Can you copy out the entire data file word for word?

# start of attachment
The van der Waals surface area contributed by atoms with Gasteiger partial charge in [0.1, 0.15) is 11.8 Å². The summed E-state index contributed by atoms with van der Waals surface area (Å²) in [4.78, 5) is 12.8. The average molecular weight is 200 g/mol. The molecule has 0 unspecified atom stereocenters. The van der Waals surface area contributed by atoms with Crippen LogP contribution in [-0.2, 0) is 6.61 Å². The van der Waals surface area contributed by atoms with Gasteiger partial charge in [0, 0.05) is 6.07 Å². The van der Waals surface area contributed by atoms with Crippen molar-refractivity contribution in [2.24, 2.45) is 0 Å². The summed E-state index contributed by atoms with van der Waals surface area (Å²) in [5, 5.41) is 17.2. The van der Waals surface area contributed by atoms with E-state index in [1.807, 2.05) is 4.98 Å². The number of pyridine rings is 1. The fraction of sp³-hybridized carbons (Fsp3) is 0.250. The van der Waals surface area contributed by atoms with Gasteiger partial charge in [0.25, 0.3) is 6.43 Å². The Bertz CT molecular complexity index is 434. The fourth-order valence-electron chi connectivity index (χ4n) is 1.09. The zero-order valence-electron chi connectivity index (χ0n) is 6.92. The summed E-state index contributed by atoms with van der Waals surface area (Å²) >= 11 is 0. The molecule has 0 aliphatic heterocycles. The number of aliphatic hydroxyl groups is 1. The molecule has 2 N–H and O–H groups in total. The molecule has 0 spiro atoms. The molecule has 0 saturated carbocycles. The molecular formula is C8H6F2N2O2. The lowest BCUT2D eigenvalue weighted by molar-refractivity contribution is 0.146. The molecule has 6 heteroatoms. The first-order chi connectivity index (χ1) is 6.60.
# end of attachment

The van der Waals surface area contributed by atoms with Gasteiger partial charge in [0.1, 0.15) is 11.8 Å². The summed E-state index contributed by atoms with van der Waals surface area (Å²) in [4.78, 5) is 12.8. The average molecular weight is 200 g/mol. The molecule has 0 unspecified atom stereocenters. The van der Waals surface area contributed by atoms with Crippen LogP contribution in [-0.2, 0) is 6.61 Å². The van der Waals surface area contributed by atoms with Gasteiger partial charge in [0, 0.05) is 6.07 Å². The van der Waals surface area contributed by atoms with Crippen molar-refractivity contribution in [2.24, 2.45) is 0 Å². The summed E-state index contributed by atoms with van der Waals surface area (Å²) in [5, 5.41) is 17.2. The van der Waals surface area contributed by atoms with E-state index in [1.807, 2.05) is 4.98 Å². The number of pyridine rings is 1. The fraction of sp³-hybridized carbons (Fsp3) is 0.250. The van der Waals surface area contributed by atoms with Gasteiger partial charge in [0.25, 0.3) is 6.43 Å². The Bertz CT molecular complexity index is 434. The fourth-order valence-electron chi connectivity index (χ4n) is 1.09. The zero-order valence-electron chi connectivity index (χ0n) is 6.92. The summed E-state index contributed by atoms with van der Waals surface area (Å²) >= 11 is 0. The molecule has 0 aliphatic heterocycles. The number of aliphatic hydroxyl groups is 1. The molecule has 2 N–H and O–H groups in total. The molecule has 0 spiro atoms. The molecule has 0 saturated carbocycles. The molecular formula is C8H6F2N2O2. The lowest BCUT2D eigenvalue weighted by molar-refractivity contribution is 0.146. The molecule has 6 heteroatoms. The first-order chi connectivity index (χ1) is 6.60.